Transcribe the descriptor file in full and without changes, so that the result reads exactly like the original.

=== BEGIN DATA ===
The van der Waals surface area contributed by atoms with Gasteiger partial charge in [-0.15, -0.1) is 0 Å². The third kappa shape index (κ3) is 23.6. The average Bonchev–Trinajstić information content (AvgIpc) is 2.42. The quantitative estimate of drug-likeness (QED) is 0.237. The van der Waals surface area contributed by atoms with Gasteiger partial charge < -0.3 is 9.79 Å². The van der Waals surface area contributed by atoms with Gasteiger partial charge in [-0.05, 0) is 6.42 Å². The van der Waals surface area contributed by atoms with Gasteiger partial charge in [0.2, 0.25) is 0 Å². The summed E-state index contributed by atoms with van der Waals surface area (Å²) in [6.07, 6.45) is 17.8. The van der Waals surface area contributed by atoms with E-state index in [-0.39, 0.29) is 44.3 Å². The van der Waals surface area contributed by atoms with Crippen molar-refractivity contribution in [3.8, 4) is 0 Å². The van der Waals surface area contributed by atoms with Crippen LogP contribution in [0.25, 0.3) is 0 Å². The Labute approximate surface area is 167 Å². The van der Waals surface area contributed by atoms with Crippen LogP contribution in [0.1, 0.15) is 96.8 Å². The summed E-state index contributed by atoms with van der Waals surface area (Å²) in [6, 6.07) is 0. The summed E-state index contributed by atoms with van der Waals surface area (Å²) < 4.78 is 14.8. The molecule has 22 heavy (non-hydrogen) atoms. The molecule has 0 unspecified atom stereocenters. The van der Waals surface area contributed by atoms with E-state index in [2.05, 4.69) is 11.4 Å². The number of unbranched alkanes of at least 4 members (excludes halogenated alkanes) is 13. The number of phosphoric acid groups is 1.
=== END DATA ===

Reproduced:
The van der Waals surface area contributed by atoms with Gasteiger partial charge in [-0.15, -0.1) is 0 Å². The third kappa shape index (κ3) is 23.6. The average Bonchev–Trinajstić information content (AvgIpc) is 2.42. The quantitative estimate of drug-likeness (QED) is 0.237. The van der Waals surface area contributed by atoms with Gasteiger partial charge < -0.3 is 9.79 Å². The van der Waals surface area contributed by atoms with Gasteiger partial charge in [-0.05, 0) is 6.42 Å². The van der Waals surface area contributed by atoms with Gasteiger partial charge in [0.2, 0.25) is 0 Å². The summed E-state index contributed by atoms with van der Waals surface area (Å²) in [6.07, 6.45) is 17.8. The van der Waals surface area contributed by atoms with E-state index in [-0.39, 0.29) is 44.3 Å². The van der Waals surface area contributed by atoms with Crippen molar-refractivity contribution in [3.8, 4) is 0 Å². The van der Waals surface area contributed by atoms with Crippen LogP contribution in [0.25, 0.3) is 0 Å². The Labute approximate surface area is 167 Å². The van der Waals surface area contributed by atoms with Crippen LogP contribution in [0.1, 0.15) is 96.8 Å². The summed E-state index contributed by atoms with van der Waals surface area (Å²) in [6, 6.07) is 0. The summed E-state index contributed by atoms with van der Waals surface area (Å²) < 4.78 is 14.8. The molecule has 22 heavy (non-hydrogen) atoms. The molecule has 0 unspecified atom stereocenters. The van der Waals surface area contributed by atoms with E-state index in [2.05, 4.69) is 11.4 Å². The number of unbranched alkanes of at least 4 members (excludes halogenated alkanes) is 13. The number of phosphoric acid groups is 1.